Senator Paul D. Coverdell
Paul D. Coverdell was born on January 20, 1939, in Des Moines, Iowa. He received a BS in Journalism from the University of Missouri in 1961. He was awarded two honorary degrees: a Doctor of Law from Mercer University and a Doctor of Business Administration from Piedmont College. He was married to Nancy Nally Coverdell of Georgia. Soon after finishing college, Coverdell began service in the Army in 1962 as a Captain in Okinawa, Taiwan and Korea. After his military service, he moved to Atlanta in 1964 and worked with his father in the founding of Coverdell & Co. Inc., an insurance marketing business. Paul Coverdell was named company president in 1965 and would later become CEO of the family business.
After an unsuccessful attempt at the Georgia Senate in 1968, Coverdell ran again in 1970, winning a Republican seat in the Georgia State Senate. As a Georgia State Senator, Coverdell began serving as Senate Minority Leader in 1974, a position he held until his resignation from the Georgia Senate in 1989. In January 1989, he was nominated by President George Bush to serve as Director of the Peace Corps, due in part to his lifelong commitment to humanitarian efforts in the state of Georgia. President Bush swore Coverdell into office in an Oval Office ceremony on May 2, 1989. That same year Coverdell stepped down as president of Coverdell and Co. Inc, in order to devote all of his energy to his service at the Peace Corps. While Paul Coverdell served as director of the Peace Corps, the world saw great political change that affected the agency’s efforts. As director, Coverdell initiated a program called World Wise Schools, which links students in the United States with Peace Corps volunteers serving around the world. During the time Coverdell was in office, the World Wise Schools program connected volunteers with 5,000 classrooms in the United States. The program continues to grow with volunteers working with more than 7,000 teachers across the United States.
In September 1991, Coverdell resigned as director of the Peace Corps to pursue a Republican seat in the United States Senate. President Bush showed his support for Coverdell and Barbara Bush campaigned for him during the senate race. He successfully won the seat in 1992 in a runoff election against Democrat Wyche Fowler. Coverdell was re-elected to his senate seat in 1998, defeating Democrat Michael Coles.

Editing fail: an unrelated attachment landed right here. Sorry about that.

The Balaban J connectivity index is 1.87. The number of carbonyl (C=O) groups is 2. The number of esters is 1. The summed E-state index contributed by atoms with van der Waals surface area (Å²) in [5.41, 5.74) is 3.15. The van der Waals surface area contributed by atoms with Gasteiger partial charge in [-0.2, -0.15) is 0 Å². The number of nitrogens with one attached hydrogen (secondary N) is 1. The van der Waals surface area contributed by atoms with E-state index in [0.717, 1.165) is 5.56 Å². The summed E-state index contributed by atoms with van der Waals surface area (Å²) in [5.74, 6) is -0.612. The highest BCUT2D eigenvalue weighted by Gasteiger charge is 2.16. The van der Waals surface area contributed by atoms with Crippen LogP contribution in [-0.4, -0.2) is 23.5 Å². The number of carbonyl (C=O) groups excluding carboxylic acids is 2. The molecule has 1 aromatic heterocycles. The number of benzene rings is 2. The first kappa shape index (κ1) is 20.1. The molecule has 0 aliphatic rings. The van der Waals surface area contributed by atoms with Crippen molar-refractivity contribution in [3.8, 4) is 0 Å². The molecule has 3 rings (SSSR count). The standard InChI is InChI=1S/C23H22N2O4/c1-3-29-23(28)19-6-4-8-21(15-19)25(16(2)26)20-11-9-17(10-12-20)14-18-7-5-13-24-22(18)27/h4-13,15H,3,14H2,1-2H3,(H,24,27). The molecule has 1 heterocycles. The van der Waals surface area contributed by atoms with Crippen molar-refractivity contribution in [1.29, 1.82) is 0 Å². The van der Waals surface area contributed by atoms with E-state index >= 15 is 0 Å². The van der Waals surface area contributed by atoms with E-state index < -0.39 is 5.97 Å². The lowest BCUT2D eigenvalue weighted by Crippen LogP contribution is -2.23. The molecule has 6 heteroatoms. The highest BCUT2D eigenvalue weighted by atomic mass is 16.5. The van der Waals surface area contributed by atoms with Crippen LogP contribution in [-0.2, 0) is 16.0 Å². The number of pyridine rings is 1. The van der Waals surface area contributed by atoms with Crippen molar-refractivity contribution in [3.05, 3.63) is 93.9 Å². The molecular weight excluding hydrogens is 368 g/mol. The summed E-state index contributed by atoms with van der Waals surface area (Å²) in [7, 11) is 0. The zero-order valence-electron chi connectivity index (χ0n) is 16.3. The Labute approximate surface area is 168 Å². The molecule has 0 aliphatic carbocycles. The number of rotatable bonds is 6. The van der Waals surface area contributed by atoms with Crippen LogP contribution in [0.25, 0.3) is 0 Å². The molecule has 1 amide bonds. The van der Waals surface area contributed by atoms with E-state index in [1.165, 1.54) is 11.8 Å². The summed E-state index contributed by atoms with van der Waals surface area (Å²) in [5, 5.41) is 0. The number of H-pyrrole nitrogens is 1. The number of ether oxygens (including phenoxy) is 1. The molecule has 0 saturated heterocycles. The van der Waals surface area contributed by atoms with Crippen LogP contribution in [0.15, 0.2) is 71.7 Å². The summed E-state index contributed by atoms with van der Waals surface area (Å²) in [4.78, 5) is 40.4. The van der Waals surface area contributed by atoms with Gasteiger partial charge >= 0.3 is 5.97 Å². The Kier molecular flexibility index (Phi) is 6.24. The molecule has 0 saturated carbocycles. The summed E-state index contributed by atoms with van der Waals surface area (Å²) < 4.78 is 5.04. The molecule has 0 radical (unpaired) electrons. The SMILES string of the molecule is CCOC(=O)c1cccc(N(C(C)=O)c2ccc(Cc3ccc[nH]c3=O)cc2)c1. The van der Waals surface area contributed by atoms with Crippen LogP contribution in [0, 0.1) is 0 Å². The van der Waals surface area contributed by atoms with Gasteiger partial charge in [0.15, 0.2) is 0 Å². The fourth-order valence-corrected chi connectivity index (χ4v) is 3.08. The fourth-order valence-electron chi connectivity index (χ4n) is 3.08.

Coverdell was known by his peers in the US Senate for being a hardworking, intelligent and devoted Senator. As a United States Senator, he supported the war against drugs and violence and worked to ensure a good education for all children. He sponsored efforts to allow parents to create special tax fee savings accounts for their children’s educational future. As Chairman of the Agriculture subcommittee on Marketing, Inspection and Product Promotion, Coverdell promoted Georgia’s agriculture and worked to ensure food safety. He also served on the Small Business Committee working to create a fairer tax code. Coverdell supported volunteerism throughout his career. In June 1997 President Clinton signed into law Coverdell’s Volunteer Protection Act, a law that protects volunteers, nonprofit organizations and governmental entities from lawsuits when they are involved in charitable and non-profit activities. He also worked hard to combat problems concerning drugs in the state of Georgia and worked to impose stiffer penalties for drug smugglers and dealers. He served on the subcommittee for Foreign Relations and has worked in Georgia to initiate Operation Drug-Free Georgia. Coverdell served as secretary to the Senate Republican Conference and was in line to become chairman of that committee at the end of 2000. He was also named chairman for the Senate Republican Task Force on Education.
Senator Coverdell experienced a cerebral hemorrhage on July15, 2000. He underwent surgery at Piedmont Hospital in Atlanta on July 17, but died on July 18. The death of Coverdell was a great loss for the state of Georgia and the United States Senate. Senator Coverdell was known by his peers for not letting partisan politics influence his beliefs. He is remembered for his high standard of ethics and his humble attitudes. At the time of his death, Senator Coverdell was the fourth ranking Republican in the United States Senate.